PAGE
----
Hot on Roberto’s heels, and the third of us to achieve doctorhood since the inception of The Disorder Of Things, our very own Meera today survived the critical questioning of Robbie Shilliam and Christopher Cramer. She is henceforth Dr Sabaratnam, certified by virtue of her thesis: Re-Thinking the Liberal Peace: Anti-Colonial Thought and Post-War Intervention in Mozambique. For the record, I’m assured that any violence inflicted was purely intellectual.
In the spirit of Sociological Images, some postcards recently acquired in Amsterdam. Principally produced to profit the French Red Cross and general effort in World War I, there’s also a more domesticated military masculinity apparent in the ‘Neerland’s Weermacht’ (Dutch Army) card posted in 1939. The artist for the middle set of four (the letter, the gas, the cemetery-orphanage, the seduction) is Louis Raemaekers.
Dinosauria, WeBorn like this Into this As the chalk faces smile As Mrs. Death laughs As the elevators break As political landscapes dissolve As the supermarket bag boy holds a college degree As the oily fish spit out their oily prey As the sun is masked We are Born like this Into this Into these carefully mad wars Into the sight of broken factory windows of emptiness Into bars where people no longer speak to each other Into fist fights that end as shootings and knifings Continue reading
Belief in magic did not cease when the coarser forms of superstitious practice ceased. The principle of magic is found whenever it is hoped to get results without intelligent control of means; and also when it is supposed that means can exist and yet remain inert and inoperative. In morals and politics such expectation still prevail, and in so far the most important phases of human action are still affected by magic. We think that by feeling strongly enough about something, by wishing hard enough, we can get a desirable result, such as virtuous execution of a good resolve, or peace among nations, or good will in industry. We slur over the necessity of the cooperative action of objective conditions, and the fact that this cooperation is assured only by persistent and close study. Or, on the other hand, we fancy we can get these results by external machinery, by tools or potential means, without a corresponding functioning of human desires and capacities. Often times these two false and contradictory beliefs are combined in the same person. The man who feels that his virtues are his own personal accomplishment is likely to be also the one who thinks that by passing laws he can throw the fear of God into others and make them virtuous by edict and prohibition.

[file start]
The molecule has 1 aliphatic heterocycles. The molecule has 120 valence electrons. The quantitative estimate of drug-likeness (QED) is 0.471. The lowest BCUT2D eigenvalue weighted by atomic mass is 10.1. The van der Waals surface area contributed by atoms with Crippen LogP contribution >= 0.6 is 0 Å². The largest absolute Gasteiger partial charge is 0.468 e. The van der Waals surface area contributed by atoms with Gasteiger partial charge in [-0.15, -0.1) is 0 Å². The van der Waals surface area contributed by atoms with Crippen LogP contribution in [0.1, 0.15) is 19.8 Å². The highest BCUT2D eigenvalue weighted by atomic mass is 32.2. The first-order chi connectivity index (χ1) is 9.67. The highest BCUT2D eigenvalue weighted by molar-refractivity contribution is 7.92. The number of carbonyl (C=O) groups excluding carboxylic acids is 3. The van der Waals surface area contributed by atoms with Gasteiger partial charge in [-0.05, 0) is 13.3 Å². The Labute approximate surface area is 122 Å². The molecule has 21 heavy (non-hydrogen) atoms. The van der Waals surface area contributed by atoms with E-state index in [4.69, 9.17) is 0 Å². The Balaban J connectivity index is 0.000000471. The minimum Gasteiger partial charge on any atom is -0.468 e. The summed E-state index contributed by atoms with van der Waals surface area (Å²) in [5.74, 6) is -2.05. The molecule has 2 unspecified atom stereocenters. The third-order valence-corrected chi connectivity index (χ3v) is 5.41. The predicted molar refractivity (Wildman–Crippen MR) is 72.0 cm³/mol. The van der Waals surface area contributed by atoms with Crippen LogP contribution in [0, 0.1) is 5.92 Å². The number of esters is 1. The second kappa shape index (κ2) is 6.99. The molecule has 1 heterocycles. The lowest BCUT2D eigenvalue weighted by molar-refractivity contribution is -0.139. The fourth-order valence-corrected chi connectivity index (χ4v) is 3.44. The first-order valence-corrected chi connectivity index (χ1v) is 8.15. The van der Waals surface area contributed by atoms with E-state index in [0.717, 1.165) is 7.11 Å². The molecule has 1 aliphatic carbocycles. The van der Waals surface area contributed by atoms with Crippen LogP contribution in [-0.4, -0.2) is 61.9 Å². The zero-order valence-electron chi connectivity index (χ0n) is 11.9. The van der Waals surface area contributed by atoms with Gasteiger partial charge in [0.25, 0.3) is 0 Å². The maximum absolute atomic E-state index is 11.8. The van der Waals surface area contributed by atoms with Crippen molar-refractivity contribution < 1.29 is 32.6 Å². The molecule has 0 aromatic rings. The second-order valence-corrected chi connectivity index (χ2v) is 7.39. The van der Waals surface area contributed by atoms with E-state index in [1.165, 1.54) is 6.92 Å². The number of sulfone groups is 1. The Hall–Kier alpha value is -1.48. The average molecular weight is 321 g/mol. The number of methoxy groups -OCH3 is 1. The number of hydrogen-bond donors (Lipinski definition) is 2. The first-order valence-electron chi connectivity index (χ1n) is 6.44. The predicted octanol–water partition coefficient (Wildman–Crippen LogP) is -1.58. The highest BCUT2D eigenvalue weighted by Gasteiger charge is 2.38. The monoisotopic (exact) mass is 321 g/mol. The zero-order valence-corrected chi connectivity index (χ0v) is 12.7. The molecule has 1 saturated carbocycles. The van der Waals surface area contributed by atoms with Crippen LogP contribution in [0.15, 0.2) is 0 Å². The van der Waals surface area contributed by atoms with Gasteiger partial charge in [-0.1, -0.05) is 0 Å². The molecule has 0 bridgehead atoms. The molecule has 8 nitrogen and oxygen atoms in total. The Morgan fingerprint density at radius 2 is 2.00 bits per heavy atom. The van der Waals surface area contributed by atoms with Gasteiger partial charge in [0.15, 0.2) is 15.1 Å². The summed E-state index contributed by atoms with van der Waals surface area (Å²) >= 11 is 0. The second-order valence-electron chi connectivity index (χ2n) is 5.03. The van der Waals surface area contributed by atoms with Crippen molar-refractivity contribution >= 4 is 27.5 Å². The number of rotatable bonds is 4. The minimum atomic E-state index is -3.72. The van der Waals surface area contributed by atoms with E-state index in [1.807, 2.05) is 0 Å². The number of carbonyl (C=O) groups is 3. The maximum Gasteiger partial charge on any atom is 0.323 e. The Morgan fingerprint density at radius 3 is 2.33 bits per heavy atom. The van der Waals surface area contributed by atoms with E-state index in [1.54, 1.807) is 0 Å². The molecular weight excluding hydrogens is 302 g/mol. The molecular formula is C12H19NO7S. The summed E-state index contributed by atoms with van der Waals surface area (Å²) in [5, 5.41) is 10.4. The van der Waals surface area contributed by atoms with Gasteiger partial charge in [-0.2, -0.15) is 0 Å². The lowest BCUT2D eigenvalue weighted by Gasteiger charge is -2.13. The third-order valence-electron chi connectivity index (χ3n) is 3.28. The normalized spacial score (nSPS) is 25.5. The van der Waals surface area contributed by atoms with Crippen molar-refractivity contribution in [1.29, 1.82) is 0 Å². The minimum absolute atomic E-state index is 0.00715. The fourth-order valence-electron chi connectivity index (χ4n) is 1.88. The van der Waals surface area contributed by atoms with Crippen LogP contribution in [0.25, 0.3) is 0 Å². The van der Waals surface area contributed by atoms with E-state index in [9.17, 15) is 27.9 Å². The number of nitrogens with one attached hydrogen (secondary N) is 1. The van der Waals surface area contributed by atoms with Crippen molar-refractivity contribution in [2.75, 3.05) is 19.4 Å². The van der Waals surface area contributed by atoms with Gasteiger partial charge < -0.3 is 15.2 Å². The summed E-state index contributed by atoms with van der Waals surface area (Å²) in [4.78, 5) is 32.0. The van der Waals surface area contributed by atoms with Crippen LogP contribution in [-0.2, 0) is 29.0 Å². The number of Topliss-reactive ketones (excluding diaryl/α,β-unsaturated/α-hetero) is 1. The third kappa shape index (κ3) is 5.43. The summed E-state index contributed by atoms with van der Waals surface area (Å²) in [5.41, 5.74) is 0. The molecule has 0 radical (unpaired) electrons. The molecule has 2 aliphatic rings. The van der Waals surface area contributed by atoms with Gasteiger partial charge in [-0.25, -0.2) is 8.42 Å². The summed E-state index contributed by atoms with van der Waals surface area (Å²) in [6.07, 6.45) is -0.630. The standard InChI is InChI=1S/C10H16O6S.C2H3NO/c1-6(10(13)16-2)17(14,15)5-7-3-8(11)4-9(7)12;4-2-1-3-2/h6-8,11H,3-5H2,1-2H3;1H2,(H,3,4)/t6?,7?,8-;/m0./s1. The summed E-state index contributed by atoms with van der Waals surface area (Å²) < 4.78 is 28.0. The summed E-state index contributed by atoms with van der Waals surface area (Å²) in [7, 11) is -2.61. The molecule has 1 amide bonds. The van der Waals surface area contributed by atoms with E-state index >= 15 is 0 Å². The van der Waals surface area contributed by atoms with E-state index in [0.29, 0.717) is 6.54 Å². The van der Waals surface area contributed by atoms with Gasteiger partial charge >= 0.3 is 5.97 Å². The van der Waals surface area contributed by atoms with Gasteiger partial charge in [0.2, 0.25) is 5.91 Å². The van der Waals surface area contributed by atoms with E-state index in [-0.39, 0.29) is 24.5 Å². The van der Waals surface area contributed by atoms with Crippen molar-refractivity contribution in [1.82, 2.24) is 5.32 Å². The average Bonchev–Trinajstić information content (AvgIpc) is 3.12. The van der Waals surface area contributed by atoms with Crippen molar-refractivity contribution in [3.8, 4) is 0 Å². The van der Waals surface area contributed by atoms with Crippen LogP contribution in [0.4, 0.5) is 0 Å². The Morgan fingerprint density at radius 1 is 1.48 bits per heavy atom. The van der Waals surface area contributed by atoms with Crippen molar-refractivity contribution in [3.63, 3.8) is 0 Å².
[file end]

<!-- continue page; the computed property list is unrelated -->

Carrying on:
-John Dewey, Human Nature and Conduct
To be set on fire by a thought or scene is to be inspired. What is kindled must either burn itself out, turning to ashes, or must press itself out in material that changes the latter from crude metal into a refined product. Many a person is unhappy, tortured within, because he has at command no art of expressive action. What under happier conditions might be used to convert objective material into material of an intense and clear experience, seethes within in unruly turmoil which finally dies down after, perhaps, a painful inner disruption.
Persons who are conventionally set off from artists, “thinkers,” scientists, do not opperate by conscious wit and will to anything like the extent popularly supposed. They, too, press forward toward some end dimly and imprecisely prefigured, groping their way as they are lured on by the identity of an aura in which their observations and reflections swim. Only the psychology that has separated things which in reality belong together holds that scientists and philosophers think while poets and painters follow their feelings. In both, and to the same extent in the degree in which they are of comparable rank, there is emotionalized thinking, and there are feelings whose substance consists of appreciated meanings or ideas.